Argument quality and message structure
Two extensively studies message variables are argument quality and message structure. Argument quality refers to what is communicated about the product. An argument is strong when a desirable product attribute is highlighted, coupled with the certainty that it will be delivered with the product.
Message structure refers to how product information is communicated. Presenting arguments first may increase consumer attention and processing intensity, while presenting them last may benefit them because they are most recently activated in memory. Other relevant message variables are message sidedness and argument-based versus affect-based appeals.
A one-sided message is classic, biased ad with arguments supporting a conclusion favourable to the advertised brand. Two-sided advertisements include both positive and negative, or supporting and counterarguments. One-sided messages are more persuasive when recipients are favourably disposed to the message issue, while two-sided messages are more effective when the issue is unfamiliar/unfavourable to consumers.
Argument-based and affect-based appeals
Argument-based advertisements appeal to reason and use arguments, while affect-based advertisements use emotions and feelings. Experiential products lend themselves well to affect-based appeals. These appeals are also useful in low-involvement purchases. Fear-arousing communications try to scare the consumer into action by referring to risks that the consumer can either prevent or reduce by (not) buying the product. Risks can be:
Physical: risk of bodily harm;
Social: risk of being socially rejected;
Performance: risk that competitive products will not perform as expected;
Financial: risk of losing a lot of money/spending too much on an inferior product;
Opportunity: the risk of missing an opportunity because of short supply.
1.6 Advertising in context: integrated marketing communications and the promotional mix
Source and message variables are the first class in advertising. Second class of situational variables that may affect consumer responses are the communication tools that make up the promotional mix. This includes direct marketing, interactive marketing, sales promotion, PR, and personal selling. Integrated Marketing Communication refers to coordinating the elements in the promotion mix to create synergy between them. Advertising can no longer be viewed as invariably non-personal communication, but manifests itself in hybrid forms, including elements from other tools in the promotion mix.
In direct marketing the firm directly and individually communicates with a potential customer, with the objective of generating a behavioural response. It includes database management, telemarketing, and direct response advertising. Word-of-mouth (WOM) marketing takes place when a product user tries to convince others to try the product as well.
In event marketing, events are used to get in touch with potential customers, often through sponsorship. Direct mail is a personalized form where consumers are typically addressed by their names.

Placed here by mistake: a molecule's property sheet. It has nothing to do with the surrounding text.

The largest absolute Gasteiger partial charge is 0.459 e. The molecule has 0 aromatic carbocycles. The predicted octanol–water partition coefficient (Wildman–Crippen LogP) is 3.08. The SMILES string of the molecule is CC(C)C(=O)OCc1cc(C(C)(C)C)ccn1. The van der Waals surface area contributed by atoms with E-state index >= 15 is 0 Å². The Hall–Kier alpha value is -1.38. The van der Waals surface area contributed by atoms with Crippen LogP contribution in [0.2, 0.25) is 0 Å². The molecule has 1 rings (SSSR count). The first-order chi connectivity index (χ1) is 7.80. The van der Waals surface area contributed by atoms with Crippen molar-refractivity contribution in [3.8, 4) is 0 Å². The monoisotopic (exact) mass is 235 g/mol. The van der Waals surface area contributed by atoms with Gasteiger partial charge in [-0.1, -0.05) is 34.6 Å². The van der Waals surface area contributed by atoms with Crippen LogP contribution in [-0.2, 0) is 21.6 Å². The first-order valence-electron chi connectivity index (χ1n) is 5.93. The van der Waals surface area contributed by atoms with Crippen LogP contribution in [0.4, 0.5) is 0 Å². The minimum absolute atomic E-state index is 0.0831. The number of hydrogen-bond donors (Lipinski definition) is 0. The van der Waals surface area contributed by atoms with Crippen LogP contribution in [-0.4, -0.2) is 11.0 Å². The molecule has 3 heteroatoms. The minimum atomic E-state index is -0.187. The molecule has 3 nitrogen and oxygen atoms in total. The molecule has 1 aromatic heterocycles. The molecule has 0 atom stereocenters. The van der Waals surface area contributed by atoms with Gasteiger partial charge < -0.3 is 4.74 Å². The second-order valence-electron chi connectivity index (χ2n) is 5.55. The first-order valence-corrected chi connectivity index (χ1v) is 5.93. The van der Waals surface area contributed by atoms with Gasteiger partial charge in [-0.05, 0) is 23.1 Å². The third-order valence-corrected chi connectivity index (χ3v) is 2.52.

In interactive marketing one uses the potential of the internet for marketing products and services. Advantages of the internet are that it is fast, that consumers can control timing and pacing of information, and that consumers may have more control of content than with traditional media. However, perceived social presence is lower online.
Sales promotion is focused on generating an immediate behavioural response from the consumer. It is a form of ‘action communication’. It uses price-cuts and other forms of temporary incentives to generate sales on an ad hoc basis. Its five basic functions are: (1) to increase market size by directly stimulating sales; (2) to reward loyal customers; (3) to make existing customers more loyal; (4) to stimulate trial by new customers; and (5) to support other communications tools.
Negative effects may occur as sales promotion actions by competitors result in ever-increasing promotion costs for similar sales revenues. Sales promotions may affect the reference price and make consumers reject the offer when the promotion has ended. Price becomes the most salient product attribute in the consumer’s mind, corroding perceptions based on other features.
Public relations (PR) refers to a communication instrument that is used to promote favourable perceptions about the organization as a whole. It includes sponsoring of events, communication with media gatekeepers, political stakeholders, pressure groups, government bodies and internal employees. It is a form of communication creating a mutual understanding between organizations and their publics. There are two types of PR: financial PR and marketing PR. Financial PR is aimed at informing and persuading the financial audiences with are essential for the long-term money-raising potential of the company, such as shareholders and investors. Marketing PR refers to the promotion of new products and services through free publicity.
Personal selling is a two-way, face-to-face form of communication to inform and persuade prospective buyers with the aim of yielding a behavioural response from them. An agent tries to foster compliance from a target.